(Wilhelm Reich was born today, he of the blue-green “orgone” energy, the Sex-Pol project in Vienna (“psychoanalytic counseling, Marxist advice and contraceptives”), battling UFOs in the Arizona desert … When visiting Orgonon, Reich’s extraordinary Frank Lloyd Wright-meets-Bond villain fortress/lab, my friend and I found that folks there still credited Reich’s weather-controlling “cloudbusters” for splendid blueberry harvests.)
When Richard Byrd went to the Antarctic (the first time), he brought about 1,500 books printed on a cylinder press in Girard, Kansas: pretty much the complete catalogue of titles then available from Haldeman-Julius Publications, better known as the “Little Blue Books.” They were likely the best possible balance of weight, size, information density and entertainment value available at the time: three and a half inches by five, very light (the longest were only sixty pages), and printed on the cheapest paper stock available, they encompassed a breadth of material difficult to convey except through a flat list of all 1,915 ultimately produced. Chemistry of Familiar Things, Tales of Hypnotism and Revenge, Life of Ignatius Loyola, A History of Modern Mexico, How to Write Telegrams Properly, The Sexual Factor in Divorce, An Introduction to Einstein’s Theory of Relativity, Xenophon’s Memorabilia of Socrates, The Best Jokes about Drunks, and on and on and on (and this was only one of several Haldeman-Julius publishing imprints).
Little Blue Books cost a nickel (“Books are cheaper than hamburgers!”) and had a mission: to put a reasonably comprehensive education, with a strong socialist, atheist, and progressive emphasis, in the possession of anyone with a mailbox. There’s so much to say about the Books and Haldeman-Julius himself, who has been forgotten to a degree amazing given how wildly popular his business once was (best guess, when the closing bell rang: more than three hundred million copies published). He and Marcet Haldeman (playwright, novelist, president of the town bank, feminist dynamo) reinvented publishing as a popular medium in a way that I’m still trying to get to grips with – not like Penguin paperbacks, not like pulps, not like newspapers … in some ways, their project feels closer to the early Internet. Books so small they could be smuggled, so cheap they could be trivially loaned or given away, and discreetly available by mail order, they could carry discussions of racial equality into the deep South, arguments about unionization and fair labor practices into factories, mines, fields, and rail yards, and information about birth control (from Margaret Sanger, no less) and safe sexual practices everywhere. All that and Henry James!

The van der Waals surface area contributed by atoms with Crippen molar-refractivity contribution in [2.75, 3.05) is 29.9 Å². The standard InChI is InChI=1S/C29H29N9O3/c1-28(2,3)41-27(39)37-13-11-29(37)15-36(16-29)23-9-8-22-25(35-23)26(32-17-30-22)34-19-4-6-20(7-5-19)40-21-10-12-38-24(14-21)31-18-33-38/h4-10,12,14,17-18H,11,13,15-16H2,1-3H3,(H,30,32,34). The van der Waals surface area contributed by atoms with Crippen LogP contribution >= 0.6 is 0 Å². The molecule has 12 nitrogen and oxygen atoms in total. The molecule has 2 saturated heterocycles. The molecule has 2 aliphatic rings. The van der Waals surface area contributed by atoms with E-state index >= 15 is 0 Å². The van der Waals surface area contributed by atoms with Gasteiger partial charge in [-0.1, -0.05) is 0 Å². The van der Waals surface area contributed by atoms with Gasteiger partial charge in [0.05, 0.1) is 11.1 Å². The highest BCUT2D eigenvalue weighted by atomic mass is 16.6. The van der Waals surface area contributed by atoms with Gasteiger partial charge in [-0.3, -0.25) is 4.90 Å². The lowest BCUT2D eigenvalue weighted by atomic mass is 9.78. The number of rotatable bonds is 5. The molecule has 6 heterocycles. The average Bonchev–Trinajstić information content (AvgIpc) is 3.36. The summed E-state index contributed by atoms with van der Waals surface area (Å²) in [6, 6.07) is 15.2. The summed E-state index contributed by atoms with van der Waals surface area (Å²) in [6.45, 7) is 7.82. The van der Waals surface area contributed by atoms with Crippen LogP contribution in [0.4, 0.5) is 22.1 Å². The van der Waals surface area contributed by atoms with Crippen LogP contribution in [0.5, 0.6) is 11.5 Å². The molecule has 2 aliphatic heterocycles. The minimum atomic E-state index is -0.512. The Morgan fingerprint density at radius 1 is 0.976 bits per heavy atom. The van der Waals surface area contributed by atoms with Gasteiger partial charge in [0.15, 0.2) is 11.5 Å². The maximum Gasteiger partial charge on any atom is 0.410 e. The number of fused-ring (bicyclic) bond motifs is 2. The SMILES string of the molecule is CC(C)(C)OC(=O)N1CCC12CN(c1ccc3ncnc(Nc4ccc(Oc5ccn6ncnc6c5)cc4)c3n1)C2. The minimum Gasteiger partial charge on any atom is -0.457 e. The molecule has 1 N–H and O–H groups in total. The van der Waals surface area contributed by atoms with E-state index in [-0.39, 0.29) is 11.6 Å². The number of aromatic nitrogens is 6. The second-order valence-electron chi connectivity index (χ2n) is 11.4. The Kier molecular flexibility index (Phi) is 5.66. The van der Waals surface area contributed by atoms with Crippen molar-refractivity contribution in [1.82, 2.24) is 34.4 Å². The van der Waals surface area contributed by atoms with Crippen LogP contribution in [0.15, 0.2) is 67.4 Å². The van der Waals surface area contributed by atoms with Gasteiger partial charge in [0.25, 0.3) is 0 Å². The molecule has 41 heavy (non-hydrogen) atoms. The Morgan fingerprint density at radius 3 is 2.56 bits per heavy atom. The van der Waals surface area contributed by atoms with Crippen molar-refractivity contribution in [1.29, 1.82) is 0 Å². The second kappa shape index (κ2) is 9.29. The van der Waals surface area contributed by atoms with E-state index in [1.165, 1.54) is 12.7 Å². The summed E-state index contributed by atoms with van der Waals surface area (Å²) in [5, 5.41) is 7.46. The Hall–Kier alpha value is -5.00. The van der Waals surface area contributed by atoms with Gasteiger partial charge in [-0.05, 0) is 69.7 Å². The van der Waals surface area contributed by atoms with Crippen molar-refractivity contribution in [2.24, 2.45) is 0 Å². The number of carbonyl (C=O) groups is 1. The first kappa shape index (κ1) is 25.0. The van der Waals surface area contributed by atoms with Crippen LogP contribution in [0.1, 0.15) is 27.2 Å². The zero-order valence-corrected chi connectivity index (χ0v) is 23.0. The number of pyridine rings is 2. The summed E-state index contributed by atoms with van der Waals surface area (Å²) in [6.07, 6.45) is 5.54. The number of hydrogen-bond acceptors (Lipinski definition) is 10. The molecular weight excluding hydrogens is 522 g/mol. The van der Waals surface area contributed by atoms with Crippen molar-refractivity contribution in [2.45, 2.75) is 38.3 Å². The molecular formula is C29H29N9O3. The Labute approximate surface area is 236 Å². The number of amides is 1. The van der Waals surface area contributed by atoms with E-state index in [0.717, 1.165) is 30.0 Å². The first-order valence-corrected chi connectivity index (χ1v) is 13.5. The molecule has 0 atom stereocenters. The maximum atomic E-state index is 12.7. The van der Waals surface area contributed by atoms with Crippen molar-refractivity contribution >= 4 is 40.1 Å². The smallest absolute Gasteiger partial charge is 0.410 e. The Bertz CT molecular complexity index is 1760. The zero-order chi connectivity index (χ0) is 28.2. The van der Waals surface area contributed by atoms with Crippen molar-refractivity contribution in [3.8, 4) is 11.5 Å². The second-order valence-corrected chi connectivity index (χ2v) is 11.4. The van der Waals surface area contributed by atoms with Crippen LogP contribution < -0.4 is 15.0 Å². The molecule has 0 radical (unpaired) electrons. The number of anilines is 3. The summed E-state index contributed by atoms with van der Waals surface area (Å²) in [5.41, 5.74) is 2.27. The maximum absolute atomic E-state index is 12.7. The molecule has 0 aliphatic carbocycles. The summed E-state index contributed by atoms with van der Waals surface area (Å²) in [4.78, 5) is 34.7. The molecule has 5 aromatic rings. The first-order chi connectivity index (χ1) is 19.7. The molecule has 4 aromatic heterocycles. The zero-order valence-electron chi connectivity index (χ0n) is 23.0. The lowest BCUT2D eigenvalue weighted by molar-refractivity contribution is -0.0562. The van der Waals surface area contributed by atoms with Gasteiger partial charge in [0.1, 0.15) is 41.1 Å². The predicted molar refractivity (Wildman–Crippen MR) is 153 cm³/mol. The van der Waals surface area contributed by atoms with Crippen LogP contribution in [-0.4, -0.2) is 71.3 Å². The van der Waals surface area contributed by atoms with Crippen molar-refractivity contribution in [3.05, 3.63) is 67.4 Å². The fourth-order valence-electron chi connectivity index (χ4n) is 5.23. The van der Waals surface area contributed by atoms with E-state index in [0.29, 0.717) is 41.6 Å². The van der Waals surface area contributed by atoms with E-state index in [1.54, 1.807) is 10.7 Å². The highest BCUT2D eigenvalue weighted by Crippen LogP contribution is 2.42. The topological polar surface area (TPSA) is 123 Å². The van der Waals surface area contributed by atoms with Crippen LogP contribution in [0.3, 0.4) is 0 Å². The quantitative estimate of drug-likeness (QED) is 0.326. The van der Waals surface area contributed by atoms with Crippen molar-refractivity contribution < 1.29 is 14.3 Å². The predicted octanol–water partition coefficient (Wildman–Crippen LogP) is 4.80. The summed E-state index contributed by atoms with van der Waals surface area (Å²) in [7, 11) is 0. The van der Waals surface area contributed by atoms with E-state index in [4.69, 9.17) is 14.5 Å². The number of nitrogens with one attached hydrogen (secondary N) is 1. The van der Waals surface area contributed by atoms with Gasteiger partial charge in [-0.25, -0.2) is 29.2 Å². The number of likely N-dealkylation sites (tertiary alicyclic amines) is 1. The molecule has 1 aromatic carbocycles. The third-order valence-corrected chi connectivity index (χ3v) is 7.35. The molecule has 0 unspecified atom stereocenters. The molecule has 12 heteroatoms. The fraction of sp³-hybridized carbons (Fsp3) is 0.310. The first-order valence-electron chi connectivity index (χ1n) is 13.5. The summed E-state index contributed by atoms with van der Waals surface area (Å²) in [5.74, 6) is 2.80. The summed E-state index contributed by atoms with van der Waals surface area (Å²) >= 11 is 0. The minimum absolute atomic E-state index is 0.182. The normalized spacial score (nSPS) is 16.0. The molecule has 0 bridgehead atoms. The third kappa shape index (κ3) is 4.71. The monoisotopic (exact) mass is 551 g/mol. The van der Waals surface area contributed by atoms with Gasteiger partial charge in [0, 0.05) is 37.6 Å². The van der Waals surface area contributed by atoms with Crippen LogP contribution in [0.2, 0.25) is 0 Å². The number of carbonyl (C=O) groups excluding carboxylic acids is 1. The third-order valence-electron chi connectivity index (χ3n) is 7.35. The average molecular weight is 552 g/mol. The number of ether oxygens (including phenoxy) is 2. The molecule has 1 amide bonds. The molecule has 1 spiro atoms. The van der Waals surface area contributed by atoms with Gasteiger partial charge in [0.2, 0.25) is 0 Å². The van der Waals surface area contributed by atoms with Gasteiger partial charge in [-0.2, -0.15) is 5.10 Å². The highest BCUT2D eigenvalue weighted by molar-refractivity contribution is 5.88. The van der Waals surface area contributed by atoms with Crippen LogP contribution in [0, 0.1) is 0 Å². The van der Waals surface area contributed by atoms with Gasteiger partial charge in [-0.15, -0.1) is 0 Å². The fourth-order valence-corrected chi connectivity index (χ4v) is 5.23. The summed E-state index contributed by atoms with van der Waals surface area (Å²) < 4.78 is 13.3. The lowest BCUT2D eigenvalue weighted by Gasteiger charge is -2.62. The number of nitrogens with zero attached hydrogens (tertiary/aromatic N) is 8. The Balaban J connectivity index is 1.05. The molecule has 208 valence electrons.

Here’s the thing, though, for today: I’ve long admired H-J’s amazing sense of hustle, but only recently did I realize that he kind of invented clickbait on the Kansas prairies. With that massive catalog, there was no room for context, and the reader might not be familiar with any of the marquee names; the title alone had to sell the book. He figured out fast that “You” and “How” and “Secret” and “Facts” and “Should” and salaciousness moved units. Madame de Pompadour’s memoirs became Secret Memoirs of a French Royal Mistress, Schopenhauer’s “Art of Controversy” became How to Argue Logically, Gautier’s “Clarimonde” became Clarimonde: Harlot and Vampire (just a sec, I’m filling out this order form) and his “Golden Fleece” became The Quest for a Blonde Mistress … Hey, reader! Facts You Should Know about the Art of Love! Ask yourself, Are You A Babbitt? Learn The Secret of Self Development. Gamblers’ Crooked Tricks: A Complete Exposure of Their Methods (Learn this one strange trick of the pros …) Sex and Blackmail Rackets Exposed! How to Live One Hundred Years (Doctors hate this ordinary man and his amazing discovery!). There’s something wonderful to me in the deep continuity of the come-on, the carnival barker’s irresistible clickbait pitch, from Buzzfeed and Upworthy (you’ll never believe what happened next …) back to the mailroom of the print shop in Kansas and a grand project of spreading knowledge in the 1920s.
Teresa Winter, “O Moon” Eerie, delicate music for white nights and empty rooms.
Today in unexpected collaborations, you can buy Jenny Holzer / Dallas Cowboys merch! “The Official Shop of the Dallas Cowboys invites you to celebrate the original art of AT&T Stadium with the Dallas Cowboys Jenny Holzer Boredom Cap.” PROTECT ME FROM WHAT I WANT
Thanks for reading, as ever.
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